Re: [fw-wiz] PCI DSS & Firewalls
- From: "Marcus J. Ranum" <mjr@xxxxxxxxx>
- Date: Thu, 02 Apr 2009 20:04:07 -0500
Isn't the point of pen-testing to take up an attackers' perspective and hit all your defenses to see if you missed something or misconfigured something? I mean, unless you're the only person who set up 100% of your infrastructure, how are you to know that someone didn't accidentally leave telnet open?
By that logic, I'd want to have another expert system administrator,
not a pen tester, go through my configuration docs and my design
and validate my implementation against my design and docs.
Why would I want someone taking an outsider's perspective - I'd
be much more likely to find something really useful if I had
another expert red-team my configuration and design. Once that's
done, I could validate my implementation against my design as
often as I liked and - if I were really paranoid - I could put
technology in place to make sure I was notified if my
implementation had changed.
This is not simply theoretical, by the way, it's real and I've
put it in practice. The last website I set up, I enumerated
all the connectivity I could expect to reasonably see on
the backend network, so my syslog server was set up to
double as an intrusion detection system by simply running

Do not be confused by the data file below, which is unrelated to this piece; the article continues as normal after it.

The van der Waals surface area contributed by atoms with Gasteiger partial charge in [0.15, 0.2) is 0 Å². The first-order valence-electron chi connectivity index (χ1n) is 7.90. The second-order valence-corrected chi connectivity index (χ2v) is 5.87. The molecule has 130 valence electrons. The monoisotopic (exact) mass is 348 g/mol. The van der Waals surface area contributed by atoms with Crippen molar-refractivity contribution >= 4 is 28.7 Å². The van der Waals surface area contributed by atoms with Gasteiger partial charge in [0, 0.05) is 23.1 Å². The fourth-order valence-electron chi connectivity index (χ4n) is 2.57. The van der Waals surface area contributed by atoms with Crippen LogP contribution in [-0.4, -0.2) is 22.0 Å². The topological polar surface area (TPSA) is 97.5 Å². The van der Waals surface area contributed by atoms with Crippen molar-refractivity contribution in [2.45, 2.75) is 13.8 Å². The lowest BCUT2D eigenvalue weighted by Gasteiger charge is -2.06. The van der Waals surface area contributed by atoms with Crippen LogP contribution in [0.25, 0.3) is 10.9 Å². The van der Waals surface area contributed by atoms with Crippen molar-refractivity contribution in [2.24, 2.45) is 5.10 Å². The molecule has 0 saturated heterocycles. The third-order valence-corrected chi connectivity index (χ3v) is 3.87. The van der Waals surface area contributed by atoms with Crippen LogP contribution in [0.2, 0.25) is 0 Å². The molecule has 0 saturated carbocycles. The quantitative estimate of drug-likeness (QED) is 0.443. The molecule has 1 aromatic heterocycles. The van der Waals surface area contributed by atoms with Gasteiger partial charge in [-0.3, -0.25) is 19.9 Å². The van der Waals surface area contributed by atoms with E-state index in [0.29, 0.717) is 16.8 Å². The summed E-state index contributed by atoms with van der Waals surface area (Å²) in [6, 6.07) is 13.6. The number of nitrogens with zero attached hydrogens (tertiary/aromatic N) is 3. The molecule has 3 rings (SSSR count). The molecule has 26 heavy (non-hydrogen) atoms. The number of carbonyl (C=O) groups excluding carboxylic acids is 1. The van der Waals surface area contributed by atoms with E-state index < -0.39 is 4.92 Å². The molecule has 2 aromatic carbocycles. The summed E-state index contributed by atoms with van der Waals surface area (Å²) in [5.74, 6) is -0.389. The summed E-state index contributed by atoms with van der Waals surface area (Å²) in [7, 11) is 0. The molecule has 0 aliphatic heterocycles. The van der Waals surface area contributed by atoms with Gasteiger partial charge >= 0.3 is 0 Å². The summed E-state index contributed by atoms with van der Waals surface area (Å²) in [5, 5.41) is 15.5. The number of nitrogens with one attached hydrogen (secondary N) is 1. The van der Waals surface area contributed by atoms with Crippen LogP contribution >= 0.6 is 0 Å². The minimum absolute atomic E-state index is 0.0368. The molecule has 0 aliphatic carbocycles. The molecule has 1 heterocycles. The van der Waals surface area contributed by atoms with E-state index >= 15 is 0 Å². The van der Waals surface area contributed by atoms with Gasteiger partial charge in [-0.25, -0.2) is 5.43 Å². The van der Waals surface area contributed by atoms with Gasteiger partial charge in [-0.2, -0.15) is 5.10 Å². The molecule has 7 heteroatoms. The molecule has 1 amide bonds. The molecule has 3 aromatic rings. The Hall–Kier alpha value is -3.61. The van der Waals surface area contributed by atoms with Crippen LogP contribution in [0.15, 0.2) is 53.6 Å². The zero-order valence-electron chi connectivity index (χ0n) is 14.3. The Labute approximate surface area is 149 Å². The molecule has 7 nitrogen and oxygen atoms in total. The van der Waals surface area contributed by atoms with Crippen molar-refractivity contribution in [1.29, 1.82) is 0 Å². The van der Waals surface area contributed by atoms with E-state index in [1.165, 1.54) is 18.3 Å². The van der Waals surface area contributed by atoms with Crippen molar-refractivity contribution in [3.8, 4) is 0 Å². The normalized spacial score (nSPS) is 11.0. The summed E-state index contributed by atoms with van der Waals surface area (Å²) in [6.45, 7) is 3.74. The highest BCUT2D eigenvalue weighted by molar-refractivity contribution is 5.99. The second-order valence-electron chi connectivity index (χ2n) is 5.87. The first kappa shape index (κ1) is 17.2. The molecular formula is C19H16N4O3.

tcpdump through a program that threw away all the traffic
that was within the enumerated connectivity list, and
alerted on anything else.
Good design just works. You cannot pen test a bad design
into a good design any more than you can patch a badly
coded piece of shovelware into a robust, secure operating
system. (*ahem*) Or turn a sow's ear into a silk purse.
If you didn't write 100% of the webapps your company is using, how are you to know they don't have SQL injection flaws?
There's this thing called a "design review" and a "code review"
and if you're putting webapps on the Internet and you don't
know what those things are, you're toast no matter how much
pen testing you do.
So, the design for your webapps should have touch-points
which enumerate all the places where end-user data is pushed
into the system, how it's transformed, and where it's used
in constructions. Those touch-points should all vector
through common input cleaning libraries. Again, this should
be in the design docs and comments and code. Before you field
it, you might want to hire some expert coder to review and
make sure the implementation matches the design - and/or use
a workflow system like Fortify's source code* security suite,
to map out the data-flows, look for buffer overruns, etc. Or
hire a company like Gary McGraw's Cigital, which specializes
in software security and have them do a red team design
review. That's how the grown-ups do it.
Marcus J. Ranum CSO, Tenable Network Security, Inc.
(* disclaimer; I am on a technology advisory board for Fortify,
so you can consider me biassed.)
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